“Ebrahim Raisi, rose to the presidency in June instead of being investigated for crimes against humanity related to the mass enforced disappearances and extrajudicial executions of 1988, reflecting systemic impunity in Iran”
This is quoted from Amnesty International’s annual report on the human rights situation in the world in 2021 in the section on human rights violations in Iran.
The following is an excerpt from the report:
Thousands of people were interrogated, unfairly prosecuted and/or arbitrarily detained solely for peacefully exercising their human rights, and hundreds remained unjustly imprisoned. Security forces unlawfully used lethal force and birdshot to crush protests. The death penalty was used widely, including as a weapon of repression. Executions were carried out after unfair trials.
Systemic impunity prevailed for past and ongoing crimes against humanity related to prison massacres in 1988 and other crimes under international law.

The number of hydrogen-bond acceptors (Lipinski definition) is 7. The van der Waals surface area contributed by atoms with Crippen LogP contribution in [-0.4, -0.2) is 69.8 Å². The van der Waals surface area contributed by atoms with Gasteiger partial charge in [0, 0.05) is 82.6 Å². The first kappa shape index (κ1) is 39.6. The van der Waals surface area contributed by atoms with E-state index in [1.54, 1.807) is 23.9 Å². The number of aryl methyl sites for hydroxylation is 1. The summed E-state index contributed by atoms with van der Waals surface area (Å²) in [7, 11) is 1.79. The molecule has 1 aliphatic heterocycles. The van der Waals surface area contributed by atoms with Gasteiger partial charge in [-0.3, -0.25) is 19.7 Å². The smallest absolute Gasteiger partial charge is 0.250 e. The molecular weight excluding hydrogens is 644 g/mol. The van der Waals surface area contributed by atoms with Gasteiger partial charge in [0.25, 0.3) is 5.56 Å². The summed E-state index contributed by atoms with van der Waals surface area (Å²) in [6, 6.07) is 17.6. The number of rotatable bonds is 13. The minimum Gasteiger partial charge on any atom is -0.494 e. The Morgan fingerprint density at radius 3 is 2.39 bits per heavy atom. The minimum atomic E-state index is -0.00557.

The former head of Iran’s judiciary, Ebrahim Raisi, rose to the presidency in June instead of being investigated for crimes against humanity related to the mass enforced disappearances and extrajudicial executions of 1988, reflecting systemic impunity in Iran.1
Presidential elections were held in a repressive environment, with a markedly low turnout. Authorities barred women, members of religious minorities and critics from running, and threatened to prosecute anyone encouraging election boycott.
Strikes and rallies punctuated the year as authorities failed to prioritize adequate wages, housing, healthcare, food security and education in public budgets.
Environmental experts criticized the authorities’ failure to address Iran’s environmental crisis, marked by loss of lakes, rivers and wetlands; deforestation; water pollution from raw sewage and industrial waste; and land sinking.
In February, a Belgian court sentenced Iranian diplomat Assadollah Asadi to 20 years’ imprisonment for his role in a thwarted bomb attack against a rally by an exiled Iranian opposition group in France in 2018.
In March, the UN Human Rights Council renewed the mandate of the Special Rapporteur on Iran. The authorities denied him, other UN experts and independent observers entry to Iran.